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Early Years of Computer Gaming: Steve Russell and Nolan Bushnell (2002) [video] (youtube.com)
44 points by masswerk 60 days ago | hide | past | web | favorite | 7 comments



> Bushnell later bought out Dabney, who was forced out after Nolan told him he would transfer all the assets to another corporation and leave Ted with nothing.

This is an interesting juxtaposition with 'Dirty tricks 6502 programmers used.'


Nolan Bushnell has a fairly extensively documented history of sexual harassment and sexist behavior.

His achievements are definitely there, but it's important to also have the context that they likely came with impact to others.

I bring this up because until very recently I wasn't aware of it, and I think there's an interesting thread to follow from Nolan's behavior and company culture, through the development and marketing scene of games in the 90s, to today.


From interviews with women employed at Atari: https://kotaku.com/sex-pong-and-pioneers-what-atari-was-real...

> Many interviewees said it was the best job they ever had, adding that news of Bushnell’s rescinded award struck them as shocking or unfair.

> “It’s drive-by assassination,” said Loni Reeder, who worked at Atari for two years and, later, co-founded a company with Bushnell. “I think there’s an element of telephone being played. Every day was not a wet t-shirt contest.” Reeder added, “There’s a collective anger amongst us toward the individuals who made this a big deal.”

> And 26 years after she first walked onto that Pong assembly line, Elaine Shirley took another job, one where her new boss often lost his temper and yelled. She tried to quit in her first meeting with him. “I told him, I came from a company where everyone was nice, not mean,” she said. About a quarter of the women I interviewed said that they can claim #MeToo, but that their time at Atari had nothing to do with it.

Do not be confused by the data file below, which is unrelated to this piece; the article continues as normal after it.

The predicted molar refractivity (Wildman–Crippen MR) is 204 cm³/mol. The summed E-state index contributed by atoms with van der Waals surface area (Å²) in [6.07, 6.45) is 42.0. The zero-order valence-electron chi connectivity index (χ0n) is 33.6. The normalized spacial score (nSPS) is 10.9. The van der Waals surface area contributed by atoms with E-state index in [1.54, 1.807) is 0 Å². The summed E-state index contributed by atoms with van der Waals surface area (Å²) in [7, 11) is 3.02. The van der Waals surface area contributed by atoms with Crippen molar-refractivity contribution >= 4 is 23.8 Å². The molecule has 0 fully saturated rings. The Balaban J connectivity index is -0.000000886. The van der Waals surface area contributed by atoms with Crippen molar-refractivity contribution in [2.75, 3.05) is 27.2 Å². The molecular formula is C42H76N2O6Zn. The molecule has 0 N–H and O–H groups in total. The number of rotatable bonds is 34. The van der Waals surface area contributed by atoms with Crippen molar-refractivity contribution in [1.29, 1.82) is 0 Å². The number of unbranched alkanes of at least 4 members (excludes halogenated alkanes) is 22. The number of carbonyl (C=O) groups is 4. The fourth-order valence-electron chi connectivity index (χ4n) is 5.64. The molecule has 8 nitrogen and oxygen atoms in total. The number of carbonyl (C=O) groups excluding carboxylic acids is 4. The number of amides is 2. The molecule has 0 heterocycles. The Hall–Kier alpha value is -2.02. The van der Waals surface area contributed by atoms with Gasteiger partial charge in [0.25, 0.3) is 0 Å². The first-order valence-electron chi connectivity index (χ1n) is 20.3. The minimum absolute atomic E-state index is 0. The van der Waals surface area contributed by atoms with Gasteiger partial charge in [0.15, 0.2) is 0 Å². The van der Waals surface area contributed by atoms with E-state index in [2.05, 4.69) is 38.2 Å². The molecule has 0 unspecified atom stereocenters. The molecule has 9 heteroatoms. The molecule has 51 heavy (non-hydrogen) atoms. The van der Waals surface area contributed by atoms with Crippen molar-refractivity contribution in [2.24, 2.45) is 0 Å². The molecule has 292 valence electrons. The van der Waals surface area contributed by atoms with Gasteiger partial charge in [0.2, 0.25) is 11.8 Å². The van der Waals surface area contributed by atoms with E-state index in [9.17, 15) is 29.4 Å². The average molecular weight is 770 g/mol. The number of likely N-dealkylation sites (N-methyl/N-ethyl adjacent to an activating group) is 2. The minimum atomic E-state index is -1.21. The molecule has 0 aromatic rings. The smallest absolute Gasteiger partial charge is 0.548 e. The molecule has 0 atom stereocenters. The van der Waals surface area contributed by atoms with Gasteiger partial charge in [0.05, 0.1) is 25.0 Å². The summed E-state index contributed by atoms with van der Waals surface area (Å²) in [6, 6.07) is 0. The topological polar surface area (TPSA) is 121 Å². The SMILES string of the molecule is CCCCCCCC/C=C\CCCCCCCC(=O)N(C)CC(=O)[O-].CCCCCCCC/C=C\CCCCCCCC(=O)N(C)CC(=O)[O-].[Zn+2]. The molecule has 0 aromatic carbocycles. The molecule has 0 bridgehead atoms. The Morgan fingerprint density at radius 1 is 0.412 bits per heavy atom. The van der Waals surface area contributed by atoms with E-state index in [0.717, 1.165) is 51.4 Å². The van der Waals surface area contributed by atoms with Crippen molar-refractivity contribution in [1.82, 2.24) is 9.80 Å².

> Mireille Chevalier said she happily attended Atari’s hot tub parties and went on dates with colleagues. “Nolan was never, ever bothering me,” she said. “If a woman wanted to go out with Nolan, it was their business. It was never pressure. I went out with one of the directors for 10 years.” “Where are you going to meet a man when you’re young?” Chevalier said. “We didn’t have the internet. We used to meet our boyfriends at work.”

Those criticizing Atari and Bushnell do so from a position 40 years removed, and through the lens of secondhand accounts. The people who worked with him firsthand paint a very different picture.


His "fairly extensively documented history of sexual harassment" stems almost exclusively from the words of a contemporary video game developer, Brianna Wu, who formed this perspective based on secondhand accounts. Interviews with the people who were at Atari at the time of the alleged sexist behavior disagreed with the categorization.

In my view this is not sufficient to warrant scrubbing people's names from our historical memory.


> In my view this is not sufficient to warrant scrubbing people's names from our historical memory.

Did someone suggest doing that? I said it's important to contextualize his work, not to write him out. You are arguing against a position I don't hold.